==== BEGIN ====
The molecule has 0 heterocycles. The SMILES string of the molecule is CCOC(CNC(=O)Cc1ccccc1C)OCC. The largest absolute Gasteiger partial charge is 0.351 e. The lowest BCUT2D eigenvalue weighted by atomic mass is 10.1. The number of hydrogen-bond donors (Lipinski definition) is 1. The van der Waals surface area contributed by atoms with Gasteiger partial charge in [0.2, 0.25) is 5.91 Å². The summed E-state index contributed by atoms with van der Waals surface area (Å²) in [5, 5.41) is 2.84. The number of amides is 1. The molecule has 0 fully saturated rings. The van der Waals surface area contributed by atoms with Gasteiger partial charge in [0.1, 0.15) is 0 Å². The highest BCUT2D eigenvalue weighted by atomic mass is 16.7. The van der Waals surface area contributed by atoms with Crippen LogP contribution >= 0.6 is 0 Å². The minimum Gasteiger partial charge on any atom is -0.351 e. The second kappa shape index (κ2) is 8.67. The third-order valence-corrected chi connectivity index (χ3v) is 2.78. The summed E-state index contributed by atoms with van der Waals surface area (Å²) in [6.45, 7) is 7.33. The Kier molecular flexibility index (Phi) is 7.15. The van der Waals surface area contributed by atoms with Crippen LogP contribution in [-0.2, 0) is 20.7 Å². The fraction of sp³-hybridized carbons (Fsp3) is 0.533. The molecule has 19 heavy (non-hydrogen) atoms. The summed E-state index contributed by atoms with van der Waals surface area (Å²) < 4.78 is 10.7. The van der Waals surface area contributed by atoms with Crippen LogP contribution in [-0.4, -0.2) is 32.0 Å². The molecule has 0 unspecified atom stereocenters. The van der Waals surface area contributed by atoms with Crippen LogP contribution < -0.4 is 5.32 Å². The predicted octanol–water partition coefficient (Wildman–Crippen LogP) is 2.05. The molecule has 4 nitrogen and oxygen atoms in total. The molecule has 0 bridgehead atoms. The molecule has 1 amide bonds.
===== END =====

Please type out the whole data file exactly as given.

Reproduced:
The molecule has 0 heterocycles. The SMILES string of the molecule is CCOC(CNC(=O)Cc1ccccc1C)OCC. The largest absolute Gasteiger partial charge is 0.351 e. The lowest BCUT2D eigenvalue weighted by atomic mass is 10.1. The number of hydrogen-bond donors (Lipinski definition) is 1. The van der Waals surface area contributed by atoms with Gasteiger partial charge in [0.2, 0.25) is 5.91 Å². The summed E-state index contributed by atoms with van der Waals surface area (Å²) in [5, 5.41) is 2.84. The number of amides is 1. The molecule has 0 fully saturated rings. The van der Waals surface area contributed by atoms with Gasteiger partial charge in [0.1, 0.15) is 0 Å². The highest BCUT2D eigenvalue weighted by atomic mass is 16.7. The van der Waals surface area contributed by atoms with Crippen LogP contribution >= 0.6 is 0 Å². The minimum Gasteiger partial charge on any atom is -0.351 e. The second kappa shape index (κ2) is 8.67. The third-order valence-corrected chi connectivity index (χ3v) is 2.78. The summed E-state index contributed by atoms with van der Waals surface area (Å²) in [6.45, 7) is 7.33. The Kier molecular flexibility index (Phi) is 7.15. The van der Waals surface area contributed by atoms with Crippen LogP contribution in [-0.2, 0) is 20.7 Å². The fraction of sp³-hybridized carbons (Fsp3) is 0.533. The molecule has 19 heavy (non-hydrogen) atoms. The summed E-state index contributed by atoms with van der Waals surface area (Å²) < 4.78 is 10.7. The van der Waals surface area contributed by atoms with Crippen LogP contribution in [-0.4, -0.2) is 32.0 Å². The molecule has 0 unspecified atom stereocenters. The van der Waals surface area contributed by atoms with Crippen LogP contribution < -0.4 is 5.32 Å². The predicted octanol–water partition coefficient (Wildman–Crippen LogP) is 2.05. The molecule has 4 nitrogen and oxygen atoms in total. The molecule has 0 bridgehead atoms. The molecule has 1 amide bonds.